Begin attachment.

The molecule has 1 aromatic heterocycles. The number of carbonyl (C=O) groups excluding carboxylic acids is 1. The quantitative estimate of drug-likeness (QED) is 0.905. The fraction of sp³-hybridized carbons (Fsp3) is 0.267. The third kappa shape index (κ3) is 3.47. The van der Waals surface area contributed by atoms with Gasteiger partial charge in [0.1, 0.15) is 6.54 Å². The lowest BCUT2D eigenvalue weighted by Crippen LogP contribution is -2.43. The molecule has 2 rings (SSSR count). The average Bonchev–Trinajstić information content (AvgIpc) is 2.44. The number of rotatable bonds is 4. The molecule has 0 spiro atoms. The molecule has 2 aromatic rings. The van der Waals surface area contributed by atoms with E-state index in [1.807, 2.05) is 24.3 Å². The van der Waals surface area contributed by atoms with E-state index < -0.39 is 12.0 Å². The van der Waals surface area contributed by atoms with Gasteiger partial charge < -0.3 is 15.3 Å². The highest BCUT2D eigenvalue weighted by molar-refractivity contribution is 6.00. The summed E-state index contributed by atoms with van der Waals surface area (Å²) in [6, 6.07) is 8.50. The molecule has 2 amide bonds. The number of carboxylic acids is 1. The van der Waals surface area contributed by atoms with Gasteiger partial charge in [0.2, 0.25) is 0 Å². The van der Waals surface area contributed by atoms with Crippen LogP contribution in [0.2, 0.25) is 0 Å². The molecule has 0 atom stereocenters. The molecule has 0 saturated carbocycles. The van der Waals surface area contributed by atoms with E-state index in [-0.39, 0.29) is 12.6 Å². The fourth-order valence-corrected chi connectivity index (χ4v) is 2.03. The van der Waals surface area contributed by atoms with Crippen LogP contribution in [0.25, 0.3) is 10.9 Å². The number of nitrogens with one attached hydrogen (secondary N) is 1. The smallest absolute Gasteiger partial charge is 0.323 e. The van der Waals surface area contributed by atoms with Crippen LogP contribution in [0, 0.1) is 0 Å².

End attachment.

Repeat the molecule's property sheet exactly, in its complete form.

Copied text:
The molecule has 1 aromatic heterocycles. The number of carbonyl (C=O) groups excluding carboxylic acids is 1. The quantitative estimate of drug-likeness (QED) is 0.905. The fraction of sp³-hybridized carbons (Fsp3) is 0.267. The third kappa shape index (κ3) is 3.47. The van der Waals surface area contributed by atoms with Gasteiger partial charge in [0.1, 0.15) is 6.54 Å². The lowest BCUT2D eigenvalue weighted by Crippen LogP contribution is -2.43. The molecule has 2 rings (SSSR count). The average Bonchev–Trinajstić information content (AvgIpc) is 2.44. The number of rotatable bonds is 4. The molecule has 0 spiro atoms. The molecule has 2 aromatic rings. The van der Waals surface area contributed by atoms with E-state index in [1.807, 2.05) is 24.3 Å². The van der Waals surface area contributed by atoms with E-state index < -0.39 is 12.0 Å². The van der Waals surface area contributed by atoms with Gasteiger partial charge < -0.3 is 15.3 Å². The highest BCUT2D eigenvalue weighted by molar-refractivity contribution is 6.00. The summed E-state index contributed by atoms with van der Waals surface area (Å²) in [6, 6.07) is 8.50. The molecule has 2 amide bonds. The number of carboxylic acids is 1. The van der Waals surface area contributed by atoms with Gasteiger partial charge in [0.2, 0.25) is 0 Å². The van der Waals surface area contributed by atoms with Crippen LogP contribution in [0.2, 0.25) is 0 Å². The molecule has 0 atom stereocenters. The molecule has 0 saturated carbocycles. The van der Waals surface area contributed by atoms with E-state index in [-0.39, 0.29) is 12.6 Å². The fourth-order valence-corrected chi connectivity index (χ4v) is 2.03. The van der Waals surface area contributed by atoms with Crippen LogP contribution in [0.25, 0.3) is 10.9 Å². The number of nitrogens with one attached hydrogen (secondary N) is 1. The smallest absolute Gasteiger partial charge is 0.323 e. The van der Waals surface area contributed by atoms with Crippen LogP contribution in [0, 0.1) is 0 Å².